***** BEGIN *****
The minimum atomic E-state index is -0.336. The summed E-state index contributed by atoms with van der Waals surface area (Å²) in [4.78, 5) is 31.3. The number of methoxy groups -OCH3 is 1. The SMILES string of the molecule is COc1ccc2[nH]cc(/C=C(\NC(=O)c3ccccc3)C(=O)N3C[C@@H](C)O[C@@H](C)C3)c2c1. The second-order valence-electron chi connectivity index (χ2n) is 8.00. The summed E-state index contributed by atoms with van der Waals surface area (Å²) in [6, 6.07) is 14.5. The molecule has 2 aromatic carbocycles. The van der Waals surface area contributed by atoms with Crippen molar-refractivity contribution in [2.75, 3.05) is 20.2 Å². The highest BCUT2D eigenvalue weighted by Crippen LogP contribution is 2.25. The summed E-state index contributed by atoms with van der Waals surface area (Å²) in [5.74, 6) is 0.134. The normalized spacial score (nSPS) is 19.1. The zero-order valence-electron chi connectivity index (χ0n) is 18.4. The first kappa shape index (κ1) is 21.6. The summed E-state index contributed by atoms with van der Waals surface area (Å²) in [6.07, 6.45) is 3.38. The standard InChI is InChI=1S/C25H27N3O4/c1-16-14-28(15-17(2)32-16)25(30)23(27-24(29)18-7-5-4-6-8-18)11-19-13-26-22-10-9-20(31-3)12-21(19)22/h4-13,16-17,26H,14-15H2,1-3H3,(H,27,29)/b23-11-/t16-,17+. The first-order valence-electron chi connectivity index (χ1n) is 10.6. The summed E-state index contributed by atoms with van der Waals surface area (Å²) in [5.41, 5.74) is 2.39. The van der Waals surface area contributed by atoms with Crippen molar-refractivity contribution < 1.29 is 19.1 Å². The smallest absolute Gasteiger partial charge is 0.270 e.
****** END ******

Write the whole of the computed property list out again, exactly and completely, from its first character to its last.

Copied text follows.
The minimum atomic E-state index is -0.336. The summed E-state index contributed by atoms with van der Waals surface area (Å²) in [4.78, 5) is 31.3. The number of methoxy groups -OCH3 is 1. The SMILES string of the molecule is COc1ccc2[nH]cc(/C=C(\NC(=O)c3ccccc3)C(=O)N3C[C@@H](C)O[C@@H](C)C3)c2c1. The second-order valence-electron chi connectivity index (χ2n) is 8.00. The summed E-state index contributed by atoms with van der Waals surface area (Å²) in [6, 6.07) is 14.5. The molecule has 2 aromatic carbocycles. The van der Waals surface area contributed by atoms with Crippen molar-refractivity contribution in [2.75, 3.05) is 20.2 Å². The highest BCUT2D eigenvalue weighted by Crippen LogP contribution is 2.25. The summed E-state index contributed by atoms with van der Waals surface area (Å²) in [5.74, 6) is 0.134. The normalized spacial score (nSPS) is 19.1. The zero-order valence-electron chi connectivity index (χ0n) is 18.4. The first kappa shape index (κ1) is 21.6. The summed E-state index contributed by atoms with van der Waals surface area (Å²) in [6.07, 6.45) is 3.38. The standard InChI is InChI=1S/C25H27N3O4/c1-16-14-28(15-17(2)32-16)25(30)23(27-24(29)18-7-5-4-6-8-18)11-19-13-26-22-10-9-20(31-3)12-21(19)22/h4-13,16-17,26H,14-15H2,1-3H3,(H,27,29)/b23-11-/t16-,17+. The first-order valence-electron chi connectivity index (χ1n) is 10.6. The summed E-state index contributed by atoms with van der Waals surface area (Å²) in [5.41, 5.74) is 2.39. The van der Waals surface area contributed by atoms with Crippen molar-refractivity contribution < 1.29 is 19.1 Å². The smallest absolute Gasteiger partial charge is 0.270 e.